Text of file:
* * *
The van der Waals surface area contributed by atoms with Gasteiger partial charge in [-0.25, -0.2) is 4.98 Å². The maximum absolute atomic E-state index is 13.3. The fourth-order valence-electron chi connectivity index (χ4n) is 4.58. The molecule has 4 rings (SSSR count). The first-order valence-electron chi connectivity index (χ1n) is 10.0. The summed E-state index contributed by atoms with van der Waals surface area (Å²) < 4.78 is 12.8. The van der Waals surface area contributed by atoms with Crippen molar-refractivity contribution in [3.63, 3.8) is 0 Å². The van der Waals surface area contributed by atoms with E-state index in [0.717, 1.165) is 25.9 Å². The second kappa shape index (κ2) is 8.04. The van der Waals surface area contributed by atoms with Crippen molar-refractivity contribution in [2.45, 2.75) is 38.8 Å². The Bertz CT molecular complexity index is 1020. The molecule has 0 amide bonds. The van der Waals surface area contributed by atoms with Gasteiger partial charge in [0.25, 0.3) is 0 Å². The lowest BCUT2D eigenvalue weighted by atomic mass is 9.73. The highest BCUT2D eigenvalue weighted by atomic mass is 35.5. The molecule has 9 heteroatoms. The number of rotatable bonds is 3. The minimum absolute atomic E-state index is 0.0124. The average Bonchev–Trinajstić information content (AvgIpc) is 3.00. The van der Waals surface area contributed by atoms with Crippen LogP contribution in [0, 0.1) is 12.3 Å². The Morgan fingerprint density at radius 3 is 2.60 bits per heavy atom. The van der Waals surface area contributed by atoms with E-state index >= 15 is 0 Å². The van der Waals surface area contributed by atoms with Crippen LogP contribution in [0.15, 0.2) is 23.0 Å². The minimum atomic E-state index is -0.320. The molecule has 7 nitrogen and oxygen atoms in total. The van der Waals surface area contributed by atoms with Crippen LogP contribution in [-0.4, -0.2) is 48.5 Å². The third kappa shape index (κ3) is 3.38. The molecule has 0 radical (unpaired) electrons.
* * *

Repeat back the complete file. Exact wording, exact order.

The van der Waals surface area contributed by atoms with Gasteiger partial charge in [-0.25, -0.2) is 4.98 Å². The maximum absolute atomic E-state index is 13.3. The fourth-order valence-electron chi connectivity index (χ4n) is 4.58. The molecule has 4 rings (SSSR count). The first-order valence-electron chi connectivity index (χ1n) is 10.0. The summed E-state index contributed by atoms with van der Waals surface area (Å²) < 4.78 is 12.8. The van der Waals surface area contributed by atoms with Crippen molar-refractivity contribution in [3.63, 3.8) is 0 Å². The van der Waals surface area contributed by atoms with E-state index in [0.717, 1.165) is 25.9 Å². The second kappa shape index (κ2) is 8.04. The van der Waals surface area contributed by atoms with Crippen molar-refractivity contribution in [2.45, 2.75) is 38.8 Å². The Bertz CT molecular complexity index is 1020. The molecule has 0 amide bonds. The van der Waals surface area contributed by atoms with Gasteiger partial charge in [0.25, 0.3) is 0 Å². The lowest BCUT2D eigenvalue weighted by atomic mass is 9.73. The highest BCUT2D eigenvalue weighted by atomic mass is 35.5. The molecule has 9 heteroatoms. The number of rotatable bonds is 3. The minimum absolute atomic E-state index is 0.0124. The average Bonchev–Trinajstić information content (AvgIpc) is 3.00. The van der Waals surface area contributed by atoms with Crippen LogP contribution in [0, 0.1) is 12.3 Å². The Morgan fingerprint density at radius 3 is 2.60 bits per heavy atom. The van der Waals surface area contributed by atoms with E-state index >= 15 is 0 Å². The van der Waals surface area contributed by atoms with Crippen LogP contribution in [0.15, 0.2) is 23.0 Å². The minimum atomic E-state index is -0.320. The molecule has 7 nitrogen and oxygen atoms in total. The van der Waals surface area contributed by atoms with Crippen LogP contribution in [-0.4, -0.2) is 48.5 Å². The third kappa shape index (κ3) is 3.38. The molecule has 0 radical (unpaired) electrons.